of this morning’s Dispatch addresses executions in Ohio and the drugs
needed to carry them out. Despite drug makers
warning Ohio officials not to use their products for executions, the article
details multiple occasions in which state officials acquired these drugs, sending
them to the state death chamber in southern Ohio to serve as the three drug
cocktail for lethal injections.
However, there is good news on this front. Folks who work closely for the abolition of Ohio’s
death penalty note they have good reason to believe that Governor DeWine has no
wish for executions to be carried out on his watch. The speaker of the Ohio House also recently made
a public statement that he has become “less and less” supportive of the
While citing expense and legal obstacles serves as a good
public argument from some officials to back off death penalty support, the
underlying issue is a moral one. When we
kill, we are diminished, and we become a little more like the evil we set out
to destroy. Rather than bring healing
and closure to victim families, the drawn out state execution legal process re-victimizes
families who publicly relive the horrific incident over and over again. From a Christian perspective, the person at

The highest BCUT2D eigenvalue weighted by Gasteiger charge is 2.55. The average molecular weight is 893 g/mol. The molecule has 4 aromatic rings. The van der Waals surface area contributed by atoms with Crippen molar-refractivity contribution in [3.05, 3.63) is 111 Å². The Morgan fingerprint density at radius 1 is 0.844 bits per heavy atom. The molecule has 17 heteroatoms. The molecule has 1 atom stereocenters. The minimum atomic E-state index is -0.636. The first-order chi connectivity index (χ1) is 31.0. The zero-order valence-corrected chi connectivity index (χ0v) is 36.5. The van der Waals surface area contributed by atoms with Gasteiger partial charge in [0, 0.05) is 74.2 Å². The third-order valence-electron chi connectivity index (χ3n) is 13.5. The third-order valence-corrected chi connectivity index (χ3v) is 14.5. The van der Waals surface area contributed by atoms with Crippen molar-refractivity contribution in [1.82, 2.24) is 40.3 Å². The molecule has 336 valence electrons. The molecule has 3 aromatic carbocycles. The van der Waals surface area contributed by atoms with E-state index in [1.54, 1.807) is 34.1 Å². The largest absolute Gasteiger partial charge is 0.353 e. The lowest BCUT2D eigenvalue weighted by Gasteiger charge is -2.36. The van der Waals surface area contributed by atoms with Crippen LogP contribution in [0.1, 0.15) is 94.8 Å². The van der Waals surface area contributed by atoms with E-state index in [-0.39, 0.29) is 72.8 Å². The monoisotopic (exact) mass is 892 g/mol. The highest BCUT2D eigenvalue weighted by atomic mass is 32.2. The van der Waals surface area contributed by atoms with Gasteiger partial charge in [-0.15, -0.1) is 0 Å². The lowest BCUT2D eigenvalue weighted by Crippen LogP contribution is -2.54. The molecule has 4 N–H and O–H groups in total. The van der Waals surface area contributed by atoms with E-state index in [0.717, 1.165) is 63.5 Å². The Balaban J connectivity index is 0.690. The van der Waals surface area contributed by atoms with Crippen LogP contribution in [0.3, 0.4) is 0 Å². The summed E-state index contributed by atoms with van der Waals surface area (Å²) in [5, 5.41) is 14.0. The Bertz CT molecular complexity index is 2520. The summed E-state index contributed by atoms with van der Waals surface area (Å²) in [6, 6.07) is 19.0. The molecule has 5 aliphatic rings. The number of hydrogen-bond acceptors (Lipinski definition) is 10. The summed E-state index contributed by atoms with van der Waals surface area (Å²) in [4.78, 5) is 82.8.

the center of our faith is a man executed by the state, whose death unveiled
the emptiness of this violent form of human justice, and whose life pointed
toward Divine justice as a restorative communal project. A gospel story frequently cited for Jesus’
response to the death penalty is John 8:1-11.
The religious leaders bring before Jesus a woman caught in adultery, a
crime punishable by death. Jesus
responds: “Let anyone among you who is without sin be the first to throw a
stone at her.”
If this is something you feel especially passionate about,
or if you’d like to become more connected, here are three possibilities:
- Join the Ohioans to Stop Executions (OTSE) email list. You’ll get occasional educational pieces,
legislative updates, and specific calls to action.
- On Saturday, October 12, from 9am-4pm First
Community Church is hosting “Cast No Stones: Standing with Victims to End
Executions in Ohio.” Speakers includes
Sr. Helen Prejean, CSJ (Dead Man Walking), and evangelical Shane
Claiborne. Registration required, HERE.
- Have a coffee conversation with Hannah Kubbins, Project
Director of OTSE. Hannah has been
attending CMC and would love to meet with a group of us who want to be better
educated about this work. I’m hoping to
convene this conversation in the next couple months. If
interested, let me know.